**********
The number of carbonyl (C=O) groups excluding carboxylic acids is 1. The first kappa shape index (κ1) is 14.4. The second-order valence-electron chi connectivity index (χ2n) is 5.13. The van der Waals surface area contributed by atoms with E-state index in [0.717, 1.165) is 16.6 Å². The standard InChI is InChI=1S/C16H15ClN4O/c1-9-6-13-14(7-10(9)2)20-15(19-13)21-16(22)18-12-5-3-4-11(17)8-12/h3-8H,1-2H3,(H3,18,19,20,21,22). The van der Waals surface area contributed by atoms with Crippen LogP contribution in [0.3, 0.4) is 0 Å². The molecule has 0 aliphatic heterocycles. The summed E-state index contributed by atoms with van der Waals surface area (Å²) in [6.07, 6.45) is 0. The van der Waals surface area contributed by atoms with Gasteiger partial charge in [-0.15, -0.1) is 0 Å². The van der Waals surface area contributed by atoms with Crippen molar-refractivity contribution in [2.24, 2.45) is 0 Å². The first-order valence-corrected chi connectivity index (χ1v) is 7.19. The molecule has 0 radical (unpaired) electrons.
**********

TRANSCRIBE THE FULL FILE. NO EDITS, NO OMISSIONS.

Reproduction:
The number of carbonyl (C=O) groups excluding carboxylic acids is 1. The first kappa shape index (κ1) is 14.4. The second-order valence-electron chi connectivity index (χ2n) is 5.13. The van der Waals surface area contributed by atoms with E-state index in [0.717, 1.165) is 16.6 Å². The standard InChI is InChI=1S/C16H15ClN4O/c1-9-6-13-14(7-10(9)2)20-15(19-13)21-16(22)18-12-5-3-4-11(17)8-12/h3-8H,1-2H3,(H3,18,19,20,21,22). The van der Waals surface area contributed by atoms with Crippen LogP contribution in [0.3, 0.4) is 0 Å². The molecule has 0 aliphatic heterocycles. The summed E-state index contributed by atoms with van der Waals surface area (Å²) in [6.07, 6.45) is 0. The van der Waals surface area contributed by atoms with Gasteiger partial charge in [-0.15, -0.1) is 0 Å². The van der Waals surface area contributed by atoms with Crippen molar-refractivity contribution in [2.24, 2.45) is 0 Å². The first-order valence-corrected chi connectivity index (χ1v) is 7.19. The molecule has 0 radical (unpaired) electrons.